International Women’s Day – Inequalities still run deep
Unlike in other regions, where women have been the main beneficiaries of rapid increases in tertiary education enrolment so that there are more female students than males at undergraduate level, Sub-Saharan Africa does not reflect this trend.
Females in Africa do make up most of the undergraduate students, but are less likely to complete tertiary education than their male counterparts.
The report, titled Women in Higher Education: Has the female advantage put an end to gender inequalities?, was launched on International Women’s Day on 8 March by the UNESCO International Institute for Higher Education in Latin America and the Caribbean.
The report says that inequalities in higher education in Africa run deep and glass ceilings are high.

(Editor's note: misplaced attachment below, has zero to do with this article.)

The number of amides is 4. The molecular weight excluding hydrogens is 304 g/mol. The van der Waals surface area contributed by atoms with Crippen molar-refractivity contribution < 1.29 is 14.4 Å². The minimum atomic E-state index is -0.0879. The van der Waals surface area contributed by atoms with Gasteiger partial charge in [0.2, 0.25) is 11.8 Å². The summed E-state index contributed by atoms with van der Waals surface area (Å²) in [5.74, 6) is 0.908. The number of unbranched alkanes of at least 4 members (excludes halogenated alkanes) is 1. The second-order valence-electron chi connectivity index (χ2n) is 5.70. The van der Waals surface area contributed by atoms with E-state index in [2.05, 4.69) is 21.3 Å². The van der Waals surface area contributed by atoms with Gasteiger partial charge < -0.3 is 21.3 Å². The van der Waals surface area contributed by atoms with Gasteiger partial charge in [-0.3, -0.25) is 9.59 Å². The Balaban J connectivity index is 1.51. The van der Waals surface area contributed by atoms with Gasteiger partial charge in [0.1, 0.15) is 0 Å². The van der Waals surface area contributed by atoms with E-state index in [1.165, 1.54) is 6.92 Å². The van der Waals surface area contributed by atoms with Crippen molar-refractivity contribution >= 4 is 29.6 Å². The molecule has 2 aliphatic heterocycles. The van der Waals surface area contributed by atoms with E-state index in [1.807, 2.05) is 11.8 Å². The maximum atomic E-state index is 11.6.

Women are under-represented at senior faculty level and in higher education decision-making bodies, with persistent wage gaps.
They are heavily under-represented in science, technology, engineering and mathematics (STEM) areas of study – precisely fields in which job opportunities are expanding.
Academic and household work
Regardless of encouraging statistics on women’s access to higher education, women still encounter obstacles when seeking to occupy key academic positions in universities, to be involved with relevant research, and to take leadership roles.
With reference to the inequalities in female enrolment in STEM careers, the report points out that cultural structure and stereotypes have helped identify careers as female or male, therefore increasing the gap.
Globally, in more than two-thirds of countries, fewer than a quarter of the students of engineering, manufacturing and construction or information and communications technology are female.